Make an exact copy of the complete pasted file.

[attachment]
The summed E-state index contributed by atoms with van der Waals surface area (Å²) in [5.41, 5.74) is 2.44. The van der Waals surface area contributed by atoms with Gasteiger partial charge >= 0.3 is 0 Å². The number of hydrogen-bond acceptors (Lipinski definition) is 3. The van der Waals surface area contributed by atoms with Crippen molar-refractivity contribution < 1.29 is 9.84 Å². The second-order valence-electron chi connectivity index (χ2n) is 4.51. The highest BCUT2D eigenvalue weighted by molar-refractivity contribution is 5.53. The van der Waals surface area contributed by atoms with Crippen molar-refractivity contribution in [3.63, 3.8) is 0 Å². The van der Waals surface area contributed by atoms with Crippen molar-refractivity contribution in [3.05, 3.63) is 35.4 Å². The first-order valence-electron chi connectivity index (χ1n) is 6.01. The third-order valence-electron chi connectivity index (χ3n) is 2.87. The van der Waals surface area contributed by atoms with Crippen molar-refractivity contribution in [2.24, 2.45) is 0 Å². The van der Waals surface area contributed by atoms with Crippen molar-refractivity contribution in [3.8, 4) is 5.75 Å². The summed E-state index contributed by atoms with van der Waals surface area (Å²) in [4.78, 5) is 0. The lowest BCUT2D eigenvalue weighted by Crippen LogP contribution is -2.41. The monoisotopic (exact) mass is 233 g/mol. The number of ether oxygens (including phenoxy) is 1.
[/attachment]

The summed E-state index contributed by atoms with van der Waals surface area (Å²) in [5.41, 5.74) is 2.44. The van der Waals surface area contributed by atoms with Gasteiger partial charge >= 0.3 is 0 Å². The number of hydrogen-bond acceptors (Lipinski definition) is 3. The van der Waals surface area contributed by atoms with Crippen molar-refractivity contribution < 1.29 is 9.84 Å². The second-order valence-electron chi connectivity index (χ2n) is 4.51. The highest BCUT2D eigenvalue weighted by molar-refractivity contribution is 5.53. The van der Waals surface area contributed by atoms with Crippen molar-refractivity contribution in [3.63, 3.8) is 0 Å². The van der Waals surface area contributed by atoms with Crippen molar-refractivity contribution in [3.05, 3.63) is 35.4 Å². The first-order valence-electron chi connectivity index (χ1n) is 6.01. The third-order valence-electron chi connectivity index (χ3n) is 2.87. The van der Waals surface area contributed by atoms with Crippen molar-refractivity contribution in [2.24, 2.45) is 0 Å². The van der Waals surface area contributed by atoms with Crippen molar-refractivity contribution in [3.8, 4) is 5.75 Å². The summed E-state index contributed by atoms with van der Waals surface area (Å²) in [4.78, 5) is 0. The lowest BCUT2D eigenvalue weighted by Crippen LogP contribution is -2.41. The monoisotopic (exact) mass is 233 g/mol. The number of ether oxygens (including phenoxy) is 1.